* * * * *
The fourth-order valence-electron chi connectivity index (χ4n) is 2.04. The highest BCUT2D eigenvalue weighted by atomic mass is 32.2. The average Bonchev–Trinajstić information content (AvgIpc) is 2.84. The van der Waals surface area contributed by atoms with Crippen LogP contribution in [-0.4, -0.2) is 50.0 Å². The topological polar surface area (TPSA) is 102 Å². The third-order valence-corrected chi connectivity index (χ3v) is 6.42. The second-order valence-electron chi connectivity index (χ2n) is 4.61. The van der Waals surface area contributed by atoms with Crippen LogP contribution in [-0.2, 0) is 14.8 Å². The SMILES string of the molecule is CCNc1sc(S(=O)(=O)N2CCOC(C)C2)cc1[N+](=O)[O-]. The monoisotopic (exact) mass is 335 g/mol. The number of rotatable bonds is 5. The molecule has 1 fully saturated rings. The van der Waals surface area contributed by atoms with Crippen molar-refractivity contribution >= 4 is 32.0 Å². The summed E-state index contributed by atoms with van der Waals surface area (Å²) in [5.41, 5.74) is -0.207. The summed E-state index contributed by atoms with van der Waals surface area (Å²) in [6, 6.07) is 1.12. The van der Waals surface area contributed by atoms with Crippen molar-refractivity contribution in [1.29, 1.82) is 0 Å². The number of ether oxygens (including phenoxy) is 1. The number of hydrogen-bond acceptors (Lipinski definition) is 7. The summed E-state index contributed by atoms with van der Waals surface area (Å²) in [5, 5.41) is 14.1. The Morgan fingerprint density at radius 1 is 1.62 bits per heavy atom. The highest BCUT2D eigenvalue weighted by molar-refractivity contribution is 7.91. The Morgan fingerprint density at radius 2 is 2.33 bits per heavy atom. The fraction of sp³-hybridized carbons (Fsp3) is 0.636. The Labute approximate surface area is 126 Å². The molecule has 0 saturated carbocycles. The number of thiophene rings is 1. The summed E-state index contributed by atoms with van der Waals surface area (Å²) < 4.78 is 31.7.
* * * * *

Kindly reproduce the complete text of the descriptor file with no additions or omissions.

The fourth-order valence-electron chi connectivity index (χ4n) is 2.04. The highest BCUT2D eigenvalue weighted by atomic mass is 32.2. The average Bonchev–Trinajstić information content (AvgIpc) is 2.84. The van der Waals surface area contributed by atoms with Crippen LogP contribution in [-0.4, -0.2) is 50.0 Å². The topological polar surface area (TPSA) is 102 Å². The third-order valence-corrected chi connectivity index (χ3v) is 6.42. The second-order valence-electron chi connectivity index (χ2n) is 4.61. The van der Waals surface area contributed by atoms with Crippen LogP contribution in [-0.2, 0) is 14.8 Å². The SMILES string of the molecule is CCNc1sc(S(=O)(=O)N2CCOC(C)C2)cc1[N+](=O)[O-]. The monoisotopic (exact) mass is 335 g/mol. The number of rotatable bonds is 5. The molecule has 1 fully saturated rings. The van der Waals surface area contributed by atoms with Crippen molar-refractivity contribution >= 4 is 32.0 Å². The summed E-state index contributed by atoms with van der Waals surface area (Å²) in [5.41, 5.74) is -0.207. The summed E-state index contributed by atoms with van der Waals surface area (Å²) in [6, 6.07) is 1.12. The van der Waals surface area contributed by atoms with Crippen molar-refractivity contribution in [1.29, 1.82) is 0 Å². The number of ether oxygens (including phenoxy) is 1. The number of hydrogen-bond acceptors (Lipinski definition) is 7. The summed E-state index contributed by atoms with van der Waals surface area (Å²) in [5, 5.41) is 14.1. The Morgan fingerprint density at radius 1 is 1.62 bits per heavy atom. The highest BCUT2D eigenvalue weighted by molar-refractivity contribution is 7.91. The Morgan fingerprint density at radius 2 is 2.33 bits per heavy atom. The fraction of sp³-hybridized carbons (Fsp3) is 0.636. The Labute approximate surface area is 126 Å². The molecule has 0 saturated carbocycles. The number of thiophene rings is 1. The summed E-state index contributed by atoms with van der Waals surface area (Å²) < 4.78 is 31.7.